Last night’s panel at Columbia came up with some interesting thoughts around what sort of job the business press had done in its coverage of the current recession.
The general feeling was that it would be fair to charge the media with a broad decline of skepticism – and that’s leaving aside specific complaints about the ratings agencies, who may or may not be lumped in with the ‘press’ – at the same time as a ‘cult of personality’ had grown up around many of our leading business figures.
The lionizing of corporate leaders that had become mainstream in the 1980s had helped feed into a notion that the market was somehow ‘unstoppable’.
There’s nothing wrong with celebrating success, but what’s important is how it’s judged. There were also thoughts about the effect that has had on journalistic access and the relationship between Wall Street and those who cover it.
Asked from the floor 'where's the outrage?', the panel gave the sense not so much that the business press had been negligent in the run-up to the recession, but rather that by being cheerleaders rather than skeptics first and foremost, it's more likely that things get missed that shouldn’t be.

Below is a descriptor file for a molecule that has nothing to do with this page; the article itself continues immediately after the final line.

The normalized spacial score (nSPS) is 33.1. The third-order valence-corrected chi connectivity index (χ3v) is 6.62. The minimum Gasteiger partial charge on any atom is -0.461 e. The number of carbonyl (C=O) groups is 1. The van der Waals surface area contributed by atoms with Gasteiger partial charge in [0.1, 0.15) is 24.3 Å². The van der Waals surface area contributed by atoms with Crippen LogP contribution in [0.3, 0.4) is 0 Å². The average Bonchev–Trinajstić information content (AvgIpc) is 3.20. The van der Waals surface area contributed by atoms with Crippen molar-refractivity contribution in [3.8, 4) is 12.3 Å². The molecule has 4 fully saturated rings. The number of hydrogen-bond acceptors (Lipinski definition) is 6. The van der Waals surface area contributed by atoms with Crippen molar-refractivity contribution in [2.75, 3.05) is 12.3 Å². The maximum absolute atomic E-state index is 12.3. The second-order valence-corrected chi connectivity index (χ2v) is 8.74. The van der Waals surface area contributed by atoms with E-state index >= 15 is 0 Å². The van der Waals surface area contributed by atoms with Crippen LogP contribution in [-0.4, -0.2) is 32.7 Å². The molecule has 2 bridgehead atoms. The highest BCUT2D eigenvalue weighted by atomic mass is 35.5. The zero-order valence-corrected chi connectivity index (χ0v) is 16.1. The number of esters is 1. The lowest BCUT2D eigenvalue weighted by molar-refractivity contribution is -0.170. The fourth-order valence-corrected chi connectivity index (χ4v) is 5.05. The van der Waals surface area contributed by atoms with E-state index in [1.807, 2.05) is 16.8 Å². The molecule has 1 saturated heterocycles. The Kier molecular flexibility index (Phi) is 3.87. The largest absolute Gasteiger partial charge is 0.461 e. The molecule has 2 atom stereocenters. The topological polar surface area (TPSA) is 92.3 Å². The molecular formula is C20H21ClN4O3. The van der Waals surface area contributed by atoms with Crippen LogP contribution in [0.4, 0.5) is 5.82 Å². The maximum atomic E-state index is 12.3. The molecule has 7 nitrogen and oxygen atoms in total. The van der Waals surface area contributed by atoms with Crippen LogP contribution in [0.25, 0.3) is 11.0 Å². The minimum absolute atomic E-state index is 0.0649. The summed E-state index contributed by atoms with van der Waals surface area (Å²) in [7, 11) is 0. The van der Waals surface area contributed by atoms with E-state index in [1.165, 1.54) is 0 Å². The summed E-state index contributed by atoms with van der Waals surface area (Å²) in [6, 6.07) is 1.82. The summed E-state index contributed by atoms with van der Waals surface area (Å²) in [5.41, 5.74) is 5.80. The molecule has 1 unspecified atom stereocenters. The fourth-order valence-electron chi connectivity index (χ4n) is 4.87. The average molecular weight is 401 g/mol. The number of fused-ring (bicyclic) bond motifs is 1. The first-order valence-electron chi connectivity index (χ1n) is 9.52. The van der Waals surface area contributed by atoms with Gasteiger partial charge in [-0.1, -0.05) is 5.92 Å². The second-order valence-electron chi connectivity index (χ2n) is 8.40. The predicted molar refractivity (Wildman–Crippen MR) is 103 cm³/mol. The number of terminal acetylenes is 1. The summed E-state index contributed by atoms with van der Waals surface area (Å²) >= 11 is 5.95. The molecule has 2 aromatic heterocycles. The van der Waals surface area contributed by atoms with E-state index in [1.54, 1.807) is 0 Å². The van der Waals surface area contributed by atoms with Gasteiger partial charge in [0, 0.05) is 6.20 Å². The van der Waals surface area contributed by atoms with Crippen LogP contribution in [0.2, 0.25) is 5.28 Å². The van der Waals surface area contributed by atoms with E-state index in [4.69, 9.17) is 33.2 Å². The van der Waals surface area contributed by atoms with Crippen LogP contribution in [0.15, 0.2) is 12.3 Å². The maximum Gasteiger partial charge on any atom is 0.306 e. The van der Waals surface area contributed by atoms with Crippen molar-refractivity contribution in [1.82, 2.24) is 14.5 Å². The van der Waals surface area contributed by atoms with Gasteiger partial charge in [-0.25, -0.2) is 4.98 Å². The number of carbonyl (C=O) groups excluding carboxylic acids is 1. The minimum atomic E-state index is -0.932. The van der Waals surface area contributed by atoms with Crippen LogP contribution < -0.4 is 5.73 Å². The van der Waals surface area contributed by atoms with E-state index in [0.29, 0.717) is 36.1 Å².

Is it harder to ‘do the right thing’ when conventional wisdom is piled up against you?
On the panel, investor Bill Ackman had some observations around monetizing the web news model – and the value of products like specialist market newsletters; ultra-niche publications that deliver a specific need and realize a high value because they impart genuine knowledge.
But whatever business we’re in, whatever commodity we’re producing: as long as we’re dependent on someone else’s preferences – whims, even – then we can lose sight of what it was that originally gave us value. If we don’t plan for what might happen when those whims no longer include what we’re offering, then we probably deserve to perish.